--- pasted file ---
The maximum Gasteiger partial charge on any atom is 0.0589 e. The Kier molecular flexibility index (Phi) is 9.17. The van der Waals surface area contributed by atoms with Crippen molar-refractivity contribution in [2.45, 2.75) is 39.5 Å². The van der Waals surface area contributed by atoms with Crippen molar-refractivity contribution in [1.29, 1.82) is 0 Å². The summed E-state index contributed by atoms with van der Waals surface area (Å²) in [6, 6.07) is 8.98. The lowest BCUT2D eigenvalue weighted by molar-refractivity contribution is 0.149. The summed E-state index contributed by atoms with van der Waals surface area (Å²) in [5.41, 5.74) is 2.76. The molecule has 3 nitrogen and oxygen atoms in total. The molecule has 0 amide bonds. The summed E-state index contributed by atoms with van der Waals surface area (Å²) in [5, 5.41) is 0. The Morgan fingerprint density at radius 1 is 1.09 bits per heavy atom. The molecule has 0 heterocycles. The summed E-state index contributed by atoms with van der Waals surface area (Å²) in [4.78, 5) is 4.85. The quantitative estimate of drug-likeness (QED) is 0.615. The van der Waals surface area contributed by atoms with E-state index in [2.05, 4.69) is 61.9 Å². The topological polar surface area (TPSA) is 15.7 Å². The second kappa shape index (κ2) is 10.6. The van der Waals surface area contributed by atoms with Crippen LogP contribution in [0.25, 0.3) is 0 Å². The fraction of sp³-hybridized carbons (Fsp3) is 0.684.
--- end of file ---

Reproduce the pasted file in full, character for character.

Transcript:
The maximum Gasteiger partial charge on any atom is 0.0589 e. The Kier molecular flexibility index (Phi) is 9.17. The van der Waals surface area contributed by atoms with Crippen molar-refractivity contribution in [2.45, 2.75) is 39.5 Å². The van der Waals surface area contributed by atoms with Crippen molar-refractivity contribution in [1.29, 1.82) is 0 Å². The summed E-state index contributed by atoms with van der Waals surface area (Å²) in [6, 6.07) is 8.98. The lowest BCUT2D eigenvalue weighted by molar-refractivity contribution is 0.149. The summed E-state index contributed by atoms with van der Waals surface area (Å²) in [5.41, 5.74) is 2.76. The molecule has 3 nitrogen and oxygen atoms in total. The molecule has 0 amide bonds. The summed E-state index contributed by atoms with van der Waals surface area (Å²) in [5, 5.41) is 0. The Morgan fingerprint density at radius 1 is 1.09 bits per heavy atom. The molecule has 0 heterocycles. The summed E-state index contributed by atoms with van der Waals surface area (Å²) in [4.78, 5) is 4.85. The quantitative estimate of drug-likeness (QED) is 0.615. The van der Waals surface area contributed by atoms with E-state index in [2.05, 4.69) is 61.9 Å². The topological polar surface area (TPSA) is 15.7 Å². The second kappa shape index (κ2) is 10.6. The van der Waals surface area contributed by atoms with Crippen LogP contribution in [0.25, 0.3) is 0 Å². The fraction of sp³-hybridized carbons (Fsp3) is 0.684.